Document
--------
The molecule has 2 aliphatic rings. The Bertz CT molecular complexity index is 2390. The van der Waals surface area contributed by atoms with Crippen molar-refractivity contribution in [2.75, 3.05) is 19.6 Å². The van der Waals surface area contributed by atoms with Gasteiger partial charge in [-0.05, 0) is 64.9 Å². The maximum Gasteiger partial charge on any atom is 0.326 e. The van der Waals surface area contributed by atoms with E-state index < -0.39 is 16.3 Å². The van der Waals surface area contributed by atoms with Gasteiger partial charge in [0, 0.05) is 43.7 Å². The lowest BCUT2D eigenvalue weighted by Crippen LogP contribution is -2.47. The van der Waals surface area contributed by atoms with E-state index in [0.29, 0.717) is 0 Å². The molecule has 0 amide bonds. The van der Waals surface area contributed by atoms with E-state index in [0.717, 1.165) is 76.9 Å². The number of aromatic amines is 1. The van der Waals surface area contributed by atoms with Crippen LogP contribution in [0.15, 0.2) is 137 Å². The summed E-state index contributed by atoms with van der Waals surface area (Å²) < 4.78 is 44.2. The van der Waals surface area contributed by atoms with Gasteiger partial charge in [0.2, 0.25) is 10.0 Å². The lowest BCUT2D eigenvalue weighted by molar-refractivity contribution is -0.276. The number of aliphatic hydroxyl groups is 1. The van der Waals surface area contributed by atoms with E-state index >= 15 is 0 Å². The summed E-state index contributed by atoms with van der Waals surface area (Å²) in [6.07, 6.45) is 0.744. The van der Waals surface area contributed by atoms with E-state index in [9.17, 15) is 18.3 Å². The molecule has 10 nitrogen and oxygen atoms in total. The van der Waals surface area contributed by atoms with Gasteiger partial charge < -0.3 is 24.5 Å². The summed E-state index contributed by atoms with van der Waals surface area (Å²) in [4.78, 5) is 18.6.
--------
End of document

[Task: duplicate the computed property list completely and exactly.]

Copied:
The molecule has 2 aliphatic rings. The Bertz CT molecular complexity index is 2390. The van der Waals surface area contributed by atoms with Crippen molar-refractivity contribution in [2.75, 3.05) is 19.6 Å². The van der Waals surface area contributed by atoms with Gasteiger partial charge in [-0.05, 0) is 64.9 Å². The maximum Gasteiger partial charge on any atom is 0.326 e. The van der Waals surface area contributed by atoms with E-state index < -0.39 is 16.3 Å². The van der Waals surface area contributed by atoms with Gasteiger partial charge in [0, 0.05) is 43.7 Å². The lowest BCUT2D eigenvalue weighted by Crippen LogP contribution is -2.47. The van der Waals surface area contributed by atoms with E-state index in [0.29, 0.717) is 0 Å². The molecule has 0 amide bonds. The van der Waals surface area contributed by atoms with E-state index in [0.717, 1.165) is 76.9 Å². The number of aromatic amines is 1. The van der Waals surface area contributed by atoms with Crippen LogP contribution in [0.15, 0.2) is 137 Å². The summed E-state index contributed by atoms with van der Waals surface area (Å²) < 4.78 is 44.2. The van der Waals surface area contributed by atoms with Gasteiger partial charge in [0.2, 0.25) is 10.0 Å². The lowest BCUT2D eigenvalue weighted by molar-refractivity contribution is -0.276. The number of aliphatic hydroxyl groups is 1. The van der Waals surface area contributed by atoms with E-state index >= 15 is 0 Å². The summed E-state index contributed by atoms with van der Waals surface area (Å²) in [6.07, 6.45) is 0.744. The van der Waals surface area contributed by atoms with E-state index in [9.17, 15) is 18.3 Å². The molecule has 10 nitrogen and oxygen atoms in total. The van der Waals surface area contributed by atoms with Gasteiger partial charge < -0.3 is 24.5 Å². The summed E-state index contributed by atoms with van der Waals surface area (Å²) in [4.78, 5) is 18.6.